"Veep" Review: Answering Absurdity With Absurdity
The opening credits for HBO's new comedy, "Veep," last only 10 seconds, but the quick series of images and fake headlines about politician Selina Meyer sum up the position of vice president of the U.S. perfectly: It isn't anyone's first choice. No one sets out to be in second place -- to be the one who has to sit behind the president during The State of the Union, or be stuck working in the Eisenhower Executive Office Building next door to the White House instead of in the West Wing. The VP really is just around to break ties in the U.S. Senate and succeed the president if necessary. That's it. (Granted, we are talking about most VPs, not Dick Cheney and his Shadow Government.) But the second spot on a ticket is better than no spot at all, and the credits' depiction of Selina's trajectory from hopeful candidate to disappointed candidate to thrilled-to-be-included-in-a-new-way candidate sets up the series perfectly: She is important, but not that important, and she knows it. "Veep" focuses on this second-fiddle aspect of the job brilliantly, focusing on the absurdity of politics and how Washington is its own muggy, tourist-infested middle school. Everyone wants to sit at the cool kids' table and will go to great lengths to get there. This isn't "The West Wing"; there's no room for grand speeches and faith in a Sorkian government. "Veep," created by Armando Iannucci (In The Loop), is closer to NBC's "Parks and Recreation," only minus the sweetness and plus plenty of cursing. It answers the ridiculousness of American politics with ridiculousness, and only two episodes in, it already is one of the better comedies on TV.
Selina isn't entirely typical of present-day politicians, however; a divorced single mother obviously has never held such high an office in the U.S. And forget pantsuits: She sports Louboutin pumps and Dior dresses, showing off a toned body a la Michelle Obama, whose own much-celebrated fashion sense serves as inspiration for the character. It all helps paint the picture of a modern, powerful woman, and likewise as the star, Julia Louis-Dreyfus commands attention. With an acute knack for physical comedy, as Selina she alternates between sailing and bumbling through her daily routine of trying to make her position matter in the political world and asking her executive assistant Sue (Sufe Bradshaw) if the president has called. (The answer is always "No.") We never meet the president and according to interviews Louis-Dreyfus has given, we never will. Nor do we know which party they are in, and it doesn't matter. It's all one big game, and Selina would have to suck up to Senators, back down from initiatives if she's told to by the president's people and go out and kiss babies and taste "yoghurt" -- the kind of stuff the president largely gets to skip now that he's in office -- no matter which side of the aisle she was from.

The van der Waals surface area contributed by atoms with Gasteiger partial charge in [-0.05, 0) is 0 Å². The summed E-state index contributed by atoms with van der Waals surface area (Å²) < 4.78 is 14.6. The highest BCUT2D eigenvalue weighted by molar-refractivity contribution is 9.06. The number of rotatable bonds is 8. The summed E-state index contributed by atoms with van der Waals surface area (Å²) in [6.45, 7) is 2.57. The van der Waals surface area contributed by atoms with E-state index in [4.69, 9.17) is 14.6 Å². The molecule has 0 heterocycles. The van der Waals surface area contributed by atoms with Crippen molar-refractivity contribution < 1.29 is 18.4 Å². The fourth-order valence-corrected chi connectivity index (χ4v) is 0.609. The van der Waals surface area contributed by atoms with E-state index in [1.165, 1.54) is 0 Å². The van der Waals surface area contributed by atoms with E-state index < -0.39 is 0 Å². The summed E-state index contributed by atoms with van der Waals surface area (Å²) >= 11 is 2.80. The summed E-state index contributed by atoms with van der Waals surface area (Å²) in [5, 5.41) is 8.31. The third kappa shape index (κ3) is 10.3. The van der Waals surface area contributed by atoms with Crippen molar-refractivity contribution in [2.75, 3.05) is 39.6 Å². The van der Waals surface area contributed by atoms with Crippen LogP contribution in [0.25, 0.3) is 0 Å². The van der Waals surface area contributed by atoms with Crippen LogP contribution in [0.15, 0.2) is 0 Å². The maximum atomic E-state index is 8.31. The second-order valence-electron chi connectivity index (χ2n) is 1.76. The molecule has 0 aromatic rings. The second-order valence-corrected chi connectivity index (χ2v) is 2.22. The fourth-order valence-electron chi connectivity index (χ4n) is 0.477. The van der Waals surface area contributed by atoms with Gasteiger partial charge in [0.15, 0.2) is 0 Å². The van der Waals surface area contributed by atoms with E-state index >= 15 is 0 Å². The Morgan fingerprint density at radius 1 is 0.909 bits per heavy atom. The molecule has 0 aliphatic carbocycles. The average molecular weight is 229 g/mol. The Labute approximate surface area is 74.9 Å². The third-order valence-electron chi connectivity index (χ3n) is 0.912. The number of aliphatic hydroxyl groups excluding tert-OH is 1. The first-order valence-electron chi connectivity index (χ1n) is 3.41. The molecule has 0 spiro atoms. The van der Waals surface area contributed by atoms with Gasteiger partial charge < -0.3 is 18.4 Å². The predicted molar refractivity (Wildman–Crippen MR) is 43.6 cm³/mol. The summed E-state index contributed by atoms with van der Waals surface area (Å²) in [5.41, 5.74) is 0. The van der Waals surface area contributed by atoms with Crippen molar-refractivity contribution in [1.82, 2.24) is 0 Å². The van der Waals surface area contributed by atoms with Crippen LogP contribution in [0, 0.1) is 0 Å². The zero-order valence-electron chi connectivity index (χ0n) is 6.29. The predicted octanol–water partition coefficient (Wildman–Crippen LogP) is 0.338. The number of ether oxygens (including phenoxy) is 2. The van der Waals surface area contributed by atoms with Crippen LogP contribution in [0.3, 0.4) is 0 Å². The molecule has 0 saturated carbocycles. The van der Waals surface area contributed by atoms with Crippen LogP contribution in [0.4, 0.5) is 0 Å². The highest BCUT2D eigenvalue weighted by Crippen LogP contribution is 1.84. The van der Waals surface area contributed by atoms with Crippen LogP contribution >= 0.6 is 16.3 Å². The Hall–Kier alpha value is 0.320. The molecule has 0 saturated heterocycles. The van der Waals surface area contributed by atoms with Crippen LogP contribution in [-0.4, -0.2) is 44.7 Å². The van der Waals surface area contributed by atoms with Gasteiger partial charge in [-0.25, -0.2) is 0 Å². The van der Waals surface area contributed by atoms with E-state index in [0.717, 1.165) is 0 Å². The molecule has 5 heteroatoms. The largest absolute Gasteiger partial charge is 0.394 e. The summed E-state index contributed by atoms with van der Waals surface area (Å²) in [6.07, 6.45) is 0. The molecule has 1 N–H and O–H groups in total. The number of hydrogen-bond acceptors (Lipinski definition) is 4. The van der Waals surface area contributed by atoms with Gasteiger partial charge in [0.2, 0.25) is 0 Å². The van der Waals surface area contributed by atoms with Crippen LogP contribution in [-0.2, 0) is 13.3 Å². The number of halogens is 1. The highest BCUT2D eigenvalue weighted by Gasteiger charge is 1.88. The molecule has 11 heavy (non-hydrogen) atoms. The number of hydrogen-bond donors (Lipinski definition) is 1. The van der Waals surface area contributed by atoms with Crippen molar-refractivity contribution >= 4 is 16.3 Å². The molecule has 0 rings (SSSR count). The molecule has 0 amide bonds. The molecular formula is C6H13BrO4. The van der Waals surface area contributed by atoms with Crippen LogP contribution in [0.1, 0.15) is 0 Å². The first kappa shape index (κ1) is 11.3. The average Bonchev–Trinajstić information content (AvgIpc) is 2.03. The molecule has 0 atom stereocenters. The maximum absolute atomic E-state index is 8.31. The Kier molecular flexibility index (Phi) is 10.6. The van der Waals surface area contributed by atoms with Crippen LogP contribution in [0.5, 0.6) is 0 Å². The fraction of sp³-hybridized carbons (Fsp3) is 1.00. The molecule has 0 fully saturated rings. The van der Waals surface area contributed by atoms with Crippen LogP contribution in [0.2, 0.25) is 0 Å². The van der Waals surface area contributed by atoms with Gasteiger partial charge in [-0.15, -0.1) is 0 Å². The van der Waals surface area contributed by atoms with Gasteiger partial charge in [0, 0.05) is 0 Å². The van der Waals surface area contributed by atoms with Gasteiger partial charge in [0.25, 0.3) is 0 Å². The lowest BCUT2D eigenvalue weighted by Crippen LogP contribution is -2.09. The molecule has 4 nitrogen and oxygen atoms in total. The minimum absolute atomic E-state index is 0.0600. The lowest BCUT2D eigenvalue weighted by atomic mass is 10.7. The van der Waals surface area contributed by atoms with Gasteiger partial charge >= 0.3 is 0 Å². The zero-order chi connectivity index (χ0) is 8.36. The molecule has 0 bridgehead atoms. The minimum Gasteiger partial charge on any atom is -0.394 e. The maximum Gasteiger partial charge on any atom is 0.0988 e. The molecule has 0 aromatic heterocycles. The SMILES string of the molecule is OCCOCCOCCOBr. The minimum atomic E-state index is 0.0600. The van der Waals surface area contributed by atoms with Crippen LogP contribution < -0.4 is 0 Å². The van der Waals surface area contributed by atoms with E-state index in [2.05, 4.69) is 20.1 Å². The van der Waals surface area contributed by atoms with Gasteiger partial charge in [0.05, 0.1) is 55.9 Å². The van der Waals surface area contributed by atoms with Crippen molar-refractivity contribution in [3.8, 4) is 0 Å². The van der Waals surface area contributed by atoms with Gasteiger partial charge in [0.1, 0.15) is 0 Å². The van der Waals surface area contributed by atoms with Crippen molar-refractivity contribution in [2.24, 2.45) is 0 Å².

She at least is trying to make her positive relevant, pushing for clean jobs and filibuster reform. Her staff keeps her moving and often b.s.-ing her way through activities, namely personal aide Gary Walsh (Tony Hale, giving a only slightly toned-down variation of his role as Buster on "Arrested Development"), chief of staff Amy Brookheimer (Anna Chlumsky) and assistant to the VP and director of communications Mike McLintock (Matt Walsh). It's all they can do to keep things running somewhat smoothly and avoid physically harming other politicos such as Jonah Ryan, the White House liaison who stops by to gloat about his West Wing access. Dan Egan (Reid Scott), the quintessential Washington opportunist, worms his way into the inner circle to become deputy assistant to the VP and deputy communications director, and a past relationship with Amy and Mike's general dislike for him inspire plenty of ire -- but so do most things in their world. Selina may still harbor some romantic notions about politics, but her self-interest always takes precedence. Everyone else is too stressed out by the job for a starry-eyed view -- there are too many fires to put out, such as when Amy accidentally signed her own name to a condolence card to a instead of forging Selina's. How they go about resolving such issues is what makes the show watchable; the silliness keeps the tone from turning negative.
Likewise, the chemistry between the players and their respective deliveries keeps the show light, from Hale's only a slightly toned-down variation of his role as Buster from "Arrested Development" to Walsh's deadpanned hostility. All hilariously bounce off each other and ultimately support Louis-Dreyfus who, again, demonstrates why she's a lead player. When Selina hears the president is having chest pains and that she is needed in the situation room, Louis-Dreyfus does her best to keep her face serious while fighting off a power-hungry smile. (Seen in this trailer at about 1:15.) Her Selina is both smart and clueless, both in and out of control of her position, and putting the character somewhere in between extremes is a smart choice for Iannucci. She's neither Hillary Clinton or Sarah Palin; she hovers somewhere in the middle, enough to keep you wondering how she actually got to be a heartbeat away from the presidency. It's realistic because, as we can forget, politicians are people. They aren't all necessarily deserving of the power they have, but they have it regardless, and the competitiveness of the game often leads to absurdity. What better way to depict it than with, well, absurdity?
Sarah Carlson is a TV Critic for Pajiba.
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